Toward Gender-Focused Governance Reform in Asia
Kim, Kunmin; Salazar, Dani Rose C. | December 2018
The global population is composed of an almost equal proportion of men and women. In contrast, the global labor force is disproportionately male. Only four in every 10 workers in the global labor force are women.1 Similar discrepancies between the women’s share in the population and the labor force are reported in Asia and the Pacific, specifically in Indonesia, Japan, Malaysia, the Philippines, and the Republic of Korea (Figure 1). India has the widest gap (about 23 percentage points) between the population and labor force shares, which are 48% and 25% female, respectively. The gender labor force participation rate shows the contribution of each gender to the labor force, expressed as a percentage of the total population of each gender (aged 15+) in the country (Figure 2). The male labor participation rate in Asia and the Pacific is about 71%–89%. The female labor force participation rate varies widely, from a high of 81% in Cambodia to a very low rate of only 27% in India. The Lao People’s Democratic Republic (Lao PDR) and Viet Nam recorded high female participation rates of 77% and 73%, respectively. In Indonesia, Japan, Malaysia, the Philippines and the Republic of Korea, only 50% of the female population is part of the labor force.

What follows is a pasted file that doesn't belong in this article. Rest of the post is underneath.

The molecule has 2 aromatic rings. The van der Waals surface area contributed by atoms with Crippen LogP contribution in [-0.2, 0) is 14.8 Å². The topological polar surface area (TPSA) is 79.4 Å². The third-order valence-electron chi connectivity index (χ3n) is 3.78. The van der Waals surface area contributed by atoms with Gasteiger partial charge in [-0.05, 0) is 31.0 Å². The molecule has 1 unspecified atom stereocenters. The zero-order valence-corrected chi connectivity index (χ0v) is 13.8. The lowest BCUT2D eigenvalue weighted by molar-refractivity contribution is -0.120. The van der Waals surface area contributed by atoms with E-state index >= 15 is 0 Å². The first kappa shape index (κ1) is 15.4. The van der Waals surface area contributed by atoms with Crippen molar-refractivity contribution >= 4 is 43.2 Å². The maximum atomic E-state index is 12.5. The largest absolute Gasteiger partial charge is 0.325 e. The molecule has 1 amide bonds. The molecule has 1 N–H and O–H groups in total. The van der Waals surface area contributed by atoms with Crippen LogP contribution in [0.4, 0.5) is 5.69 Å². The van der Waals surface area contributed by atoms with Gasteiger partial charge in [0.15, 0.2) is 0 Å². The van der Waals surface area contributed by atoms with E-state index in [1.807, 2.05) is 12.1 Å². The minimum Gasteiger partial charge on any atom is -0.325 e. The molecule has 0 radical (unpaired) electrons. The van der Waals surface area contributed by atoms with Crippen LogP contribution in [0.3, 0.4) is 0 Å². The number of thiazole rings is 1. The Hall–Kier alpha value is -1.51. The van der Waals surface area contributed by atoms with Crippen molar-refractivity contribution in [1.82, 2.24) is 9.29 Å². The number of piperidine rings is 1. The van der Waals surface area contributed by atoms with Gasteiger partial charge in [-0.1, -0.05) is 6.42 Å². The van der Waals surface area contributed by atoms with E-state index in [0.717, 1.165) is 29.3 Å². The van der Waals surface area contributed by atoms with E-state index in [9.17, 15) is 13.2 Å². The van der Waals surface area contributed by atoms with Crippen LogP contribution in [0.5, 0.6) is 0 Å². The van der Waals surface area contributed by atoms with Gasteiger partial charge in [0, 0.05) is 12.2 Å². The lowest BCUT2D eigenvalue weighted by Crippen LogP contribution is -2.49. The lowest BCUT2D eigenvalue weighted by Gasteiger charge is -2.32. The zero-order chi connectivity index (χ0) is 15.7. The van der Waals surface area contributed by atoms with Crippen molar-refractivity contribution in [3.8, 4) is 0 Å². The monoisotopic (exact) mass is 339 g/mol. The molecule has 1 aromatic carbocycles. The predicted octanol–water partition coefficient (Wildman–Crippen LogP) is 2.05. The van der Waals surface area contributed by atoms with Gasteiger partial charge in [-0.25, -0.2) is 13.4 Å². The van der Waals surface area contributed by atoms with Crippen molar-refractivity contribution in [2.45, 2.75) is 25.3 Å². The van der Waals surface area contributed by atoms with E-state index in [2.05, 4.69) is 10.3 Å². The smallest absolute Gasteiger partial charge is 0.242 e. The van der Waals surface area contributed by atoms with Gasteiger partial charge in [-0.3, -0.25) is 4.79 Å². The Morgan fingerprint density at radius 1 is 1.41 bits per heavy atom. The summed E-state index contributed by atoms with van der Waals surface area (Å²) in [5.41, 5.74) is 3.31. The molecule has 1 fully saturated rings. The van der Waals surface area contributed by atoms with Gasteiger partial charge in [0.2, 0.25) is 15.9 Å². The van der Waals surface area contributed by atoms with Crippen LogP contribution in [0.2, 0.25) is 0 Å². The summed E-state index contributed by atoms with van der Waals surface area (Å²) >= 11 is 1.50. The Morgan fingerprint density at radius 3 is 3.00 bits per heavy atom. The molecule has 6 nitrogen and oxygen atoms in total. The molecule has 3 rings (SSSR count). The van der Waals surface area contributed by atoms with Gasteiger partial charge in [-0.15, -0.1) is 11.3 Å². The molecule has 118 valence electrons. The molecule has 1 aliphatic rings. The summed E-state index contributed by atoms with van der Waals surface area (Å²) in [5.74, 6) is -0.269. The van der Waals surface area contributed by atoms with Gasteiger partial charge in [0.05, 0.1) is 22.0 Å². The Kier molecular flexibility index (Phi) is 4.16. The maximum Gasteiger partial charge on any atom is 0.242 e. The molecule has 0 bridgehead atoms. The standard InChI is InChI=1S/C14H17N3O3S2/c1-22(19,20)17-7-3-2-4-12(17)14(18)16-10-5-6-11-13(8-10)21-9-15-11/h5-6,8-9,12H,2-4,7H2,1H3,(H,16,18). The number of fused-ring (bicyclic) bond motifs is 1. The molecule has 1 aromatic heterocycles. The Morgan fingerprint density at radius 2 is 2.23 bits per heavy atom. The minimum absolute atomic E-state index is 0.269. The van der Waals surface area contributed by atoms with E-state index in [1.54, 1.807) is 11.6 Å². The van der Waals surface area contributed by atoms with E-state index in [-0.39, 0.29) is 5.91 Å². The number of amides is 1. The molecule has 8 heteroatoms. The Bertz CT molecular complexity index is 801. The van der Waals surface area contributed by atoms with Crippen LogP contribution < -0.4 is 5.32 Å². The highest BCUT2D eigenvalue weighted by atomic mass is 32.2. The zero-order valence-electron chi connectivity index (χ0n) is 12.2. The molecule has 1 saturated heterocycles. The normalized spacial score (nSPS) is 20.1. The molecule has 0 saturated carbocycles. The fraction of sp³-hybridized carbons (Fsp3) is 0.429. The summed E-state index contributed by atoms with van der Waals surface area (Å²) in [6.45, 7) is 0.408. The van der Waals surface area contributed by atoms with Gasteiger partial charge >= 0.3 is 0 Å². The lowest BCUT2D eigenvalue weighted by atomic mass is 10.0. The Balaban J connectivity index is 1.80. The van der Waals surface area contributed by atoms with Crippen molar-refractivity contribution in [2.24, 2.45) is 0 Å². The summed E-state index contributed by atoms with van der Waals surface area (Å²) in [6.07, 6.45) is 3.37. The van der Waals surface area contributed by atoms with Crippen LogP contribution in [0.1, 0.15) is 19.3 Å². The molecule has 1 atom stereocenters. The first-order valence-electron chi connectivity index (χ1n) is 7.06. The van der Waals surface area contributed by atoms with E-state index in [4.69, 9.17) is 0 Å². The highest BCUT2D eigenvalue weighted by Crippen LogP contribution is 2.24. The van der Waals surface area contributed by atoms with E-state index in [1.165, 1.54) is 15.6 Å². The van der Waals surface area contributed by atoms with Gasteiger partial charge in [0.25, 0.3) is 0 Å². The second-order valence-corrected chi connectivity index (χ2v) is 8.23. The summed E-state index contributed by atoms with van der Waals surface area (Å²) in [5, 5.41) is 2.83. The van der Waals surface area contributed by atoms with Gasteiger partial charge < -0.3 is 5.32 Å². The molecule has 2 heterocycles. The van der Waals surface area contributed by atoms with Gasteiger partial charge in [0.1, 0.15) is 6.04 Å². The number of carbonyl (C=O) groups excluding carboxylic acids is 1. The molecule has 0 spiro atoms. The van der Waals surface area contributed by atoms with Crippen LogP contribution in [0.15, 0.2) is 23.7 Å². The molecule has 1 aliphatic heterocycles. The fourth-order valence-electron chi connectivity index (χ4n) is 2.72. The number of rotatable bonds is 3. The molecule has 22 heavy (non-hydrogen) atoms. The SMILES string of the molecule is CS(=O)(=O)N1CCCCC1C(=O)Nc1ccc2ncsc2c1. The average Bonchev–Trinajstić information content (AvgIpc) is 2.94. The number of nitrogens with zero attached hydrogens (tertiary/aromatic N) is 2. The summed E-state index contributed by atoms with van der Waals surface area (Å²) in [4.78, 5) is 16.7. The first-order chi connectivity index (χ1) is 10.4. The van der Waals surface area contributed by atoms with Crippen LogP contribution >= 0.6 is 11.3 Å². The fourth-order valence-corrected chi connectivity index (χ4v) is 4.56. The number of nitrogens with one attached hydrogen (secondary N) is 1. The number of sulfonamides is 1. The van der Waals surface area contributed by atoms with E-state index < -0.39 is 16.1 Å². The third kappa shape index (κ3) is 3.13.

CitationKim, Kunmin; Salazar, Dani Rose C.. 2018. Toward Gender-Focused Governance Reform in Asia. © Asian Development Bank Institute. http://hdl.handle.net/11540/9471. License: CC BY 3.0 IGO.
Assessing Corporate Governance
Corporate Governance Reform
Equal employment opportunity
Fair employment practice
Affirmative action programs
Sex discrimination against women
Equal rights amendment
Emancipation of women
Intergovernmental cooperationShow allCollapse